80.  "having been inspected for faults":  A word used by <Hellenists>[[B]] and gentiles.  Now, <it> was the office of fault-inspectors, as learned men have observed, to diligently inspect lest in way a defect lay hidden in victims to be sacrificed: which primarily among the Jews <was prevalent>, <with> God himself commanding, Leviticus 22:21,22.  The author of the Apostolic Constitutions <says in> book 2, chapter 3: "<Inspect for faults> the <one intending> to be appointed to priesthood": [[Lat. Trans. Om.]]; pointing a finger to Leviticus 21:17-21.--The same <sc. Gallandi>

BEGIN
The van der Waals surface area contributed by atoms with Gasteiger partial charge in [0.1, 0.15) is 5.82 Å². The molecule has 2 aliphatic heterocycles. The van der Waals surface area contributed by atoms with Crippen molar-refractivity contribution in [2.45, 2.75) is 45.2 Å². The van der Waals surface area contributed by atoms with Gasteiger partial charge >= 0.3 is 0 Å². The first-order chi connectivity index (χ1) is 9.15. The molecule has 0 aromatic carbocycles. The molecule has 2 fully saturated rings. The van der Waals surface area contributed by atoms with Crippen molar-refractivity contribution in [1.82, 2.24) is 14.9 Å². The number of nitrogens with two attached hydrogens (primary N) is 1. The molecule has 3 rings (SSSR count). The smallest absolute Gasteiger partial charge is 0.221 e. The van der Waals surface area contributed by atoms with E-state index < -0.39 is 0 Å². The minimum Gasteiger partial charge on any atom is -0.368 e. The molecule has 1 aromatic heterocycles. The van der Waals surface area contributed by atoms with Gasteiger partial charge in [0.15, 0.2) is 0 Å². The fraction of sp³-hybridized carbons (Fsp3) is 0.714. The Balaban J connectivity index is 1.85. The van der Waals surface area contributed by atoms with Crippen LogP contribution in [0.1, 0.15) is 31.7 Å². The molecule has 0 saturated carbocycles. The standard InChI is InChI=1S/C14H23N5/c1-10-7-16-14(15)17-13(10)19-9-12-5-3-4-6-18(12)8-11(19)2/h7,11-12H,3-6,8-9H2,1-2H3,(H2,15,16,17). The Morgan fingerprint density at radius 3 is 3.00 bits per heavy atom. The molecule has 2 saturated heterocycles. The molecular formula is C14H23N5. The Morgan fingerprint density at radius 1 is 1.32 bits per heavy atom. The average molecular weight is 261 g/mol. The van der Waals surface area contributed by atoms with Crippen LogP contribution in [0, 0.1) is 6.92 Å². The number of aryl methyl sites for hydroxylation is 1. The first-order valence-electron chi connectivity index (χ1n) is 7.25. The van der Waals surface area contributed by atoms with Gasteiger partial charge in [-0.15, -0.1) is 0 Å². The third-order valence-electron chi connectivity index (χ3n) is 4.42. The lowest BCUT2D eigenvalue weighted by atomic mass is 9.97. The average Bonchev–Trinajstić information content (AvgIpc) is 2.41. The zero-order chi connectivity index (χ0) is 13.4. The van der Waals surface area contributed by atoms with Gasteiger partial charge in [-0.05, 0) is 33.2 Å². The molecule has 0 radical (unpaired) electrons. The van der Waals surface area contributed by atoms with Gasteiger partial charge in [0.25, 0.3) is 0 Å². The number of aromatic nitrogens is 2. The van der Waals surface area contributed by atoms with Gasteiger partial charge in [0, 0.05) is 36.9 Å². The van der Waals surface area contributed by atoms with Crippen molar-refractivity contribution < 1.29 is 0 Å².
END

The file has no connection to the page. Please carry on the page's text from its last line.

--"having been inspected for faults":  What <it> is to inspect for faults, or who were fault-inspectors, learned men have taught abundantly from gentile, Jewish, <and> Christian writers.  But those approvers of victims you will find called [calf-fencers][[C]] in book 4 of Porphyry's "On abstinence from animals".--Cotelier